Is Dieting The Only Way to Relieve Back Pain?

While changing your diet is a fantastic way to find back pain relief, you can make some other activities and choices to help along with this easy diet for back pain

If the injury is recent, it may be worthwhile to use an icepack to fight inflammation (but it won’t reduce belly fat). And while heating pads don’t effect weight loss either, they have been shown to increase circulation on injured areas. 

Sometimes, your back pain can be remedied by a deep and relaxing massage. You should always seek a professional in back pain relief if at all possible, as certain massage techniques are better than others

If you are in a lot of pain, take the time to seek out a physical therapy session or even a regular routine. This can be highly beneficial if your back pain is injury-related rather than simply caused by inflammation over time.

Yoga may also be an excellent source of how to cure back pain at home and you wouldn’t believe how easy it is to do yoga now since there are countless yoga apps and local classes to work on flexibility. Despite what you may think, yoga isn’t just for getting fit and bendy – performing regular stretches can assist with chronic pain. You can even find a yoga class that suits your existing level of fitness and strength. Some classes are designed for older people or people with injuries. Yoga is always possible, even if you can’t get all the way into a pose.

Pain Relief is Possible

Now that you have discovered some easy, healthy and helpful diets for lower back pain relief, it’s time to get moving again. Buy some deep green veggies, take that salmon out of the freezer, and eat with your pain in mind. Your body will thank you later and just remember, with persistence relief is possible!


[1] O’Neil, C. E., Nicklas, T. A., Rampersaud, G. C., Fulgoni, V. L. (2012, December 12). 100% orange juice consumption is associated with better diet quality, improved nutrient adequacy, decreased risk for obesity, and improved biomarkers of health in adults: National Health and Nutrition Examination Survey, 2003-2006. Nutrition journal. Retrieved October 29, 2021, from https://www.ncbi.nlm.nih.gov/pmc/articles/PMC3545988/.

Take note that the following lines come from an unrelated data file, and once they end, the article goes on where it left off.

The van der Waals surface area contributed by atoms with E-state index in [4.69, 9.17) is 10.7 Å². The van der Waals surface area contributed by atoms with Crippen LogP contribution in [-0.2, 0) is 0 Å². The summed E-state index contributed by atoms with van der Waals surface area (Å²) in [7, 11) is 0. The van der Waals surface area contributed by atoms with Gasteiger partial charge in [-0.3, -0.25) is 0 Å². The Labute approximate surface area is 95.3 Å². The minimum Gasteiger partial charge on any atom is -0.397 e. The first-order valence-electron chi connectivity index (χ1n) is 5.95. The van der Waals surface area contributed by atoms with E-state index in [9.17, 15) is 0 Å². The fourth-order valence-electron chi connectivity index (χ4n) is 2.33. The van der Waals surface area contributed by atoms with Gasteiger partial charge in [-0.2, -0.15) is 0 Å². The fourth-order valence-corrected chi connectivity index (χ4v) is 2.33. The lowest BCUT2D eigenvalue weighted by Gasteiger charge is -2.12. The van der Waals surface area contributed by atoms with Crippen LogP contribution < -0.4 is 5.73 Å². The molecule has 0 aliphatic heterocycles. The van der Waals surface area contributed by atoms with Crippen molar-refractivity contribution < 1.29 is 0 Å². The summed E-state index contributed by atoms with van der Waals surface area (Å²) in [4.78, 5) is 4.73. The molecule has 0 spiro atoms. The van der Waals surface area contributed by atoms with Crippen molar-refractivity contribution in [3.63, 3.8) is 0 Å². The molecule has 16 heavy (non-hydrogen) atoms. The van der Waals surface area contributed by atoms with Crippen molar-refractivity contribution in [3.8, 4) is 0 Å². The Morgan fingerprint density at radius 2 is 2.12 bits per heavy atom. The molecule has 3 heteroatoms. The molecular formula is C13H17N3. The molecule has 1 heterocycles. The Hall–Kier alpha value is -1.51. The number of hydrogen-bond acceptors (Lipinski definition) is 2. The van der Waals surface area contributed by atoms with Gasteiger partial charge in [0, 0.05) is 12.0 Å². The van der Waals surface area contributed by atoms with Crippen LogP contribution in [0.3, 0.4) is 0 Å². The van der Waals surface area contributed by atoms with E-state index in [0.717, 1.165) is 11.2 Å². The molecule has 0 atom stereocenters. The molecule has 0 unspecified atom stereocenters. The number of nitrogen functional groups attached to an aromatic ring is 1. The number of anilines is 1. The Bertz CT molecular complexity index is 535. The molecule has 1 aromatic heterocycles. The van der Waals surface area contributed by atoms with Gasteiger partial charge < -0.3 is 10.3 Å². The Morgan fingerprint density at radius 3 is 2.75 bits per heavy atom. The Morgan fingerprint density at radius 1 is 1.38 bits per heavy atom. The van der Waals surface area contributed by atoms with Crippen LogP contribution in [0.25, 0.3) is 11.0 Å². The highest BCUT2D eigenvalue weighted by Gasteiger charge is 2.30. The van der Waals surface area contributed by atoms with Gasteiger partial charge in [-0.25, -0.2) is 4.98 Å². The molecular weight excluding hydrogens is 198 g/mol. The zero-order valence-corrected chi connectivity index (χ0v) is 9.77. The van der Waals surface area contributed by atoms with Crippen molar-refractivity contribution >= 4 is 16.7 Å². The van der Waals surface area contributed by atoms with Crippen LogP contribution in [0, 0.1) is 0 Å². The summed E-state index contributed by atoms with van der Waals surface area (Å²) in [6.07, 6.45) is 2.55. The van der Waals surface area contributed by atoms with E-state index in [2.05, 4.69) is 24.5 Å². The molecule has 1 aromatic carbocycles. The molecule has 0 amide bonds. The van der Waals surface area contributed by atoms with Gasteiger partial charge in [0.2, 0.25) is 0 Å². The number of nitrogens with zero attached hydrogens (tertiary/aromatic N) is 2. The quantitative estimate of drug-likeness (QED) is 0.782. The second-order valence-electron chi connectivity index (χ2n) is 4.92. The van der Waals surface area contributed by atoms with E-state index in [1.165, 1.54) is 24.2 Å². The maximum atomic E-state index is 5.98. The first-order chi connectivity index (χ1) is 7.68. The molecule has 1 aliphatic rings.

[2] Hewlings, S. J., & Kalman, D. S. (2017, October 22). Curcumin: A review of its effects on human health. Foods (Basel, Switzerland). Retrieved October 29, 2021, from https://www.ncbi.nlm.nih.gov/pmc/articles/PMC5664031/. 

[3] Wikimedia Foundation. (2021, October 22). Fodmap. Wikipedia. Retrieved October 29, 2021, from https://en.wikipedia.org/wiki/FODMAP. 

[4] How much calcium do you really need? Harvard Health. (2019, September 11). Retrieved October 29, 2021, from https://www.health.harvard.edu/staying-healthy/how-much-calcium-do-you-really-need. 

[5] Wikimedia Foundation. (2021, October 26). Blue zone. Wikipedia. Retrieved October 29, 2021, from https://en.wikipedia.org/wiki/Blue_Zone. 

[6] Omega-3 fatty acids: An essential contribution. The Nutrition Source. (2019, May 22). Retrieved October 29, 2021, from https://www.hsph.harvard.edu/nutritionsource/what-should-you-eat/fats-and-cholesterol/types-of-fat/omega-3-fats/. 

About the Author

Nathan Petitpas

Nathan has been a fitness enthusiast for the past 12 years and jumps between several types of training such as bodybuilding, powerlifting, cycling, gymnastics, and backcountry hiking. Due to the varying caloric needs of numerous sports, he has cycled between all types of diets and currently eats a whole food diet. In addition, Nathan lives with several injuries such as hip impingement, spondylolisthesis, and scoliosis, so he underwent self-rehabilitation and no longer lives with debilitating pain.